We don’t have a bullying problem; we have a sin problem.

BullyingThe headline on the “HealthWatch” insert in my local newspaper on Sunday read, “Studies show being bullied impacts adults years later.” I had one of those “DUH” moments when I read that. Do you ever have those? You see something that seems more than obvious being stated as a surprising new revelation. Something that should be common sense, but we have to pay for a scientific study to verify it.

Okay, maybe my sarcasm is coming out a little too much. But really, of course we know that children who are bullied carry the effects of that mistreatment into their adult years. That’s why we have the over-the-top ad campaigns against bullying, right?

The article discusses a study from the U.K. which examined data on several thousand people who were born during the same week in 1958. Now in their 50s, the subjects who were bullied as kids have a significantly higher incidence of depression, anxiety disorders, and suicide. In addition, Childhood bullying victimization was associated with a lack of social relationships, economic hardship, and poor perceived quality of life at age 50.”

Now, this was, of course, a secular study, not taking into account the spiritual condition of the test subjects at any given time. I would be interested to see how those who are Christians have fared versus those who have no relationship with the Lord. I would imagine that the ones with Christ in their lives are doing better emotionally and psychologically than others.

At any rate, I have some thoughts about the bullying craze that has swept our nation, and apparently the world.

When I was growing up, I never heard the first song or saw the first commercial telling me not to be a bully. Did you? And do you know what? Still I knew that I shouldn’t bully people.

Now we are absolutely bombarded by the anti-bullying campaign in the media, yet by all accounts bullying seems to have increased many-fold. I have to wonder why there is such a focus on bullying these days and why the anti-bullying efforts seem to be failing.

When I was going through school, I was picked on occasionally. It hurt a lot at the time, and it still stings now when I think about it. But I’ve grown and matured and have allowed the Lord to bring about good where the devil intended to harm me. I forgave the perpetrators, and now I understand that “hurting people hurt people.” The people who made fun of me or “bullied” me probably did so out of their own feelings of inadequacy or fear or jealousy or something of the sort.

I grew up in public schools in the Bible Belt. While the Bible had already long since been outlawed in public schools by the time I came along, there was still a sort of underlying respect for Christianity in most of my schools. I remember many of my teachers being strong, outspoken Christians.

I think one reason for what seems to be an epidemic in bullying is that God and His Word have been completely kicked out of many public schools. Teachers have been fired for speaking about their faith in their jobs. God is no longer welcome in many schools, and where He isn’t present, the devil will reign.

It is no longer acceptable to teach kids to “love your neighbor” and tell them the parable of the Good Samaritan to illustrate it. “Love one another” is in the Bible, so of course it isn’t allowed to be taught.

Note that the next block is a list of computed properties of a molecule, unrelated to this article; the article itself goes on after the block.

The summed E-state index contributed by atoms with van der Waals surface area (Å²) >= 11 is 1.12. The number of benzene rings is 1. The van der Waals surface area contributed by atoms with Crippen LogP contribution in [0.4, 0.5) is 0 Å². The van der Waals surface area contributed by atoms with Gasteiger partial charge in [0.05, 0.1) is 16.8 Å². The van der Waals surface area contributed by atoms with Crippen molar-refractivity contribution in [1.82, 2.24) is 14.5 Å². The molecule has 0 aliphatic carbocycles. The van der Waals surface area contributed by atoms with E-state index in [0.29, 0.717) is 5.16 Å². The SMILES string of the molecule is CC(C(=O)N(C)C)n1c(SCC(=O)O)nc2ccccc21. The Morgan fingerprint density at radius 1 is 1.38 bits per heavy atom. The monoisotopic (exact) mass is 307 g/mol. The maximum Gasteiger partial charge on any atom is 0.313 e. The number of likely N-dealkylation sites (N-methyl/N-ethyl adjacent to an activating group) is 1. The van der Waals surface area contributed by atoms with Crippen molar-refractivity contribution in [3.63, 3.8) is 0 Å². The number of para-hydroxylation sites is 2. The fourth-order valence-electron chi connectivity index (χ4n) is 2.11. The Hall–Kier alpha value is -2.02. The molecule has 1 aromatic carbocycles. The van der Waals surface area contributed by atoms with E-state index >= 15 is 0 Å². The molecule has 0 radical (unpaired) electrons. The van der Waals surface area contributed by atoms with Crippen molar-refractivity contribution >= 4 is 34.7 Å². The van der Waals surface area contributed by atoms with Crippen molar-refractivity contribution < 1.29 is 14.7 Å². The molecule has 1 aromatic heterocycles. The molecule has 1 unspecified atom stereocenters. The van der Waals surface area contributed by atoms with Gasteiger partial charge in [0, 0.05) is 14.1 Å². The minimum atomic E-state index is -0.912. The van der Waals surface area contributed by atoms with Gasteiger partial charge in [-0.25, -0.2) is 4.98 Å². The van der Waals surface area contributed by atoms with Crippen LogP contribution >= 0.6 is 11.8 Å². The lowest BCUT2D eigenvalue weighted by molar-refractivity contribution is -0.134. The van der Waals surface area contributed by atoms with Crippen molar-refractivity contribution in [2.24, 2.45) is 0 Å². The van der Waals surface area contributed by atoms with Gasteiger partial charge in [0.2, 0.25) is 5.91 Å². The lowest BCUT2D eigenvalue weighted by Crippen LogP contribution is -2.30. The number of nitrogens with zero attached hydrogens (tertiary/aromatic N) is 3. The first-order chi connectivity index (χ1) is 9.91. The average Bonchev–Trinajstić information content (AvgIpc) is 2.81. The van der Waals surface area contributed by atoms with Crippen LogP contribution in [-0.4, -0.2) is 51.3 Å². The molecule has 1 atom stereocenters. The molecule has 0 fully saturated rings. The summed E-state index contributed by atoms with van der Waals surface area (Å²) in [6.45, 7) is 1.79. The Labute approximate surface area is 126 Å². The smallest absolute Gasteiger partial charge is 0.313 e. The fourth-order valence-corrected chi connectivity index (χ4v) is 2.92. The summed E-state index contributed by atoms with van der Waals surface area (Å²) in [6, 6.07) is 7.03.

On another note, I think bullying is a symptom of a larger problem: the breakdown of the family. This is just a guess, but I would be willing to bet that if a study were done of those who are bullies, many are from broken homes or were born out of wedlock and have been raised without a father. That is certainly the case among the majority of people who end up in prisons.

Kids need their mother and their father. When those relationships are torn apart or were never intact in the first place, a myriad of consequences occur, and I can imagine that many kids act out their pain in the form of hurting other people.

You might think this is a stretch, but I believe another issue is related to bullying: the culture of abortion that has infested our country. It is well documented that the incidence of child abuse has skyrocketed since abortion was legalized in 1973. When a nation begins to view its most vulnerable members as disposable, all life is thereby devalued and a general atmosphere of disrespect for others results. We live in a “me” world, where personal responsibility is lacking and “consequences” for our actions can seemingly be erased.

Mother Teresa said, “Any country that accepts abortion is not teaching its people to love, but to use any violence to get what they want. This is why the greatest destroyer of love and peace is abortion.” 

And what is bullying, if not a destroyer of love and peace? People using violence to get what they want or mistreating others to ease their own pain.

Along those lines, as our nation continues its tailspin into deeper and deeper immorality, and sin is not only tolerated but celebrated, it’s little wonder to me that many kids today have no moral compass to guide them. Kids, left to their own, will make poor choices. They need adults in their lives to teach them how to be loving, responsible, kind, generous, patient, peaceful, and self-controlled (sound a little like Galatians 5:22-23 to you?).

So, yeah, we have a bullying symptom, but what we really have is a sin problem. The sooner we turn back to the Lord and His Word, the sooner our young people will see the inherent value in their classmates and act accordingly.

 

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